Read the full story @ The Irish Times

Cork County Council accused of arrogance by residents opposed to motorway plans




The Government’s response to the disaster that is the Apple/Athenry saga is to propose that, in future, data centres will be considered “strategic infrastructure” under planning laws. This will allow companies building data centres to skip the local authority stage, and proceed straight to An Bord Pleanála. Even if such a regime had been in place when Apple first sought planning, it would have made very little difference. It wasn’t a delay by Galway County Council that gave Apple the hump and jeopardised the project.


Read the full story@ The Irish Times

Cork County Council has been accused of arrogance in its determination to push ahead with a €220 million upgrade of the N28 Cork to Ringaskiddy road rather than seriously look at alternative routes that would have less of an impact on residents, an oral hearing into the project has heard.
Domhnall MacDomhnaill of the Rochestown Rise Residents’ Association on Tuesday told the An Bord Pleanála oral hearing into the project that Cork County Council, as the applicant for planning permission, was ignoring its duty of care to residents in Rochestown, Douglas and surrounding areas.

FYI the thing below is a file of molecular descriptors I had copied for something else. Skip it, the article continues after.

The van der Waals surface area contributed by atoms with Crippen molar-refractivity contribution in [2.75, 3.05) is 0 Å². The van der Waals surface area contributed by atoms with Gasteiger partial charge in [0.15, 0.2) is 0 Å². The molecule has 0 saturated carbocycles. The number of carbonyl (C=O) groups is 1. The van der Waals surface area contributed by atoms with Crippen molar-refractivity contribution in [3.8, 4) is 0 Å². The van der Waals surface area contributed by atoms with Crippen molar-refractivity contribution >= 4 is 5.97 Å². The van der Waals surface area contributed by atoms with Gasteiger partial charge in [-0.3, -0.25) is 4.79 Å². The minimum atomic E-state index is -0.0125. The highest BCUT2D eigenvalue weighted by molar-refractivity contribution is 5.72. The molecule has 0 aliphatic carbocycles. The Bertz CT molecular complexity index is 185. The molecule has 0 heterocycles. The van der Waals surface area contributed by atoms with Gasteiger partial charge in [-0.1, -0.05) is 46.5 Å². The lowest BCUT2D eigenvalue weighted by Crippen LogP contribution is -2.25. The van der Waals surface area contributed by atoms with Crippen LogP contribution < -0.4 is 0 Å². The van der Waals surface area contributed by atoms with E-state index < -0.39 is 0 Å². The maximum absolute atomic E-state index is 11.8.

Cork County Council has been accused of arrogance in its determination to push ahead with a €220 million upgrade of the N28 Cork to Ringaskiddy road rather than seriously look at alternative routes that would have less of an impact on residents, an oral hearing into the project has heard.
Domhnall MacDomhnaill of the Rochestown Rise Residents’ Association on Tuesday told the An Bord Pleanála oral hearing into the project that Cork County Council, as the applicant for planning permission, was ignoring its duty of care to residents in Rochestown, Douglas and surrounding areas.
Cork County Council has been accused of arrogance in its determination to push ahead with a €220 million upgrade of the N28 Cork to Ringaskiddy road rather than seriously look at alternative routes that would have less of an impact on residents, an oral hearing into the project has heard.